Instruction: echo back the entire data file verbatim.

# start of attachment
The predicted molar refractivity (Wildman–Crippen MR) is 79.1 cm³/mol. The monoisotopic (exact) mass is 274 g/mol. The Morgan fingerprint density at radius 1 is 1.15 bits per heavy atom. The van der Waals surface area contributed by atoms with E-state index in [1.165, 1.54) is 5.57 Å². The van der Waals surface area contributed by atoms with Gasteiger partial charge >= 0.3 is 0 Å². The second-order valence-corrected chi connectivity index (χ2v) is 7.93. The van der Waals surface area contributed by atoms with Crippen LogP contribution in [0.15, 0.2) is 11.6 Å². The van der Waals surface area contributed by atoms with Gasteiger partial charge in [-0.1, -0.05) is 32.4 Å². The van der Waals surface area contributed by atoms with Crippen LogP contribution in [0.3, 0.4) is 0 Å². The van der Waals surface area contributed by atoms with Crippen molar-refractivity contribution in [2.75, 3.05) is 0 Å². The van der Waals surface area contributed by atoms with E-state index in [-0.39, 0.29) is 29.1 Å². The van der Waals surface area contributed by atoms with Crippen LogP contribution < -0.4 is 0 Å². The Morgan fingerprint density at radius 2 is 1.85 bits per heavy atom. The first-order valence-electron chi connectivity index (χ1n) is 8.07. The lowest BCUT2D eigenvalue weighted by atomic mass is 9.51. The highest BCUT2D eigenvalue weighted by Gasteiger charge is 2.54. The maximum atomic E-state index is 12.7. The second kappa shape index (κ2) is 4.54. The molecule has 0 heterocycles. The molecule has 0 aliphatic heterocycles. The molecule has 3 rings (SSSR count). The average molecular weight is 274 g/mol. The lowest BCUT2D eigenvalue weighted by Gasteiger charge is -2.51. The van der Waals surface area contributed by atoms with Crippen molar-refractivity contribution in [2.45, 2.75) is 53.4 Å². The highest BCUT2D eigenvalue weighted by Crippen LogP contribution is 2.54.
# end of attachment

The predicted molar refractivity (Wildman–Crippen MR) is 79.1 cm³/mol. The monoisotopic (exact) mass is 274 g/mol. The Morgan fingerprint density at radius 1 is 1.15 bits per heavy atom. The van der Waals surface area contributed by atoms with E-state index in [1.165, 1.54) is 5.57 Å². The van der Waals surface area contributed by atoms with Gasteiger partial charge >= 0.3 is 0 Å². The second-order valence-corrected chi connectivity index (χ2v) is 7.93. The van der Waals surface area contributed by atoms with Crippen LogP contribution in [0.15, 0.2) is 11.6 Å². The van der Waals surface area contributed by atoms with Gasteiger partial charge in [-0.1, -0.05) is 32.4 Å². The van der Waals surface area contributed by atoms with Crippen LogP contribution in [0.3, 0.4) is 0 Å². The van der Waals surface area contributed by atoms with Crippen molar-refractivity contribution in [2.75, 3.05) is 0 Å². The van der Waals surface area contributed by atoms with E-state index in [-0.39, 0.29) is 29.1 Å². The van der Waals surface area contributed by atoms with Crippen LogP contribution < -0.4 is 0 Å². The Morgan fingerprint density at radius 2 is 1.85 bits per heavy atom. The first-order valence-electron chi connectivity index (χ1n) is 8.07. The lowest BCUT2D eigenvalue weighted by atomic mass is 9.51. The highest BCUT2D eigenvalue weighted by Gasteiger charge is 2.54. The maximum atomic E-state index is 12.7. The second kappa shape index (κ2) is 4.54. The molecule has 0 heterocycles. The molecule has 0 aliphatic heterocycles. The molecule has 3 rings (SSSR count). The average molecular weight is 274 g/mol. The lowest BCUT2D eigenvalue weighted by Gasteiger charge is -2.51. The van der Waals surface area contributed by atoms with Crippen molar-refractivity contribution in [2.45, 2.75) is 53.4 Å². The highest BCUT2D eigenvalue weighted by Crippen LogP contribution is 2.54.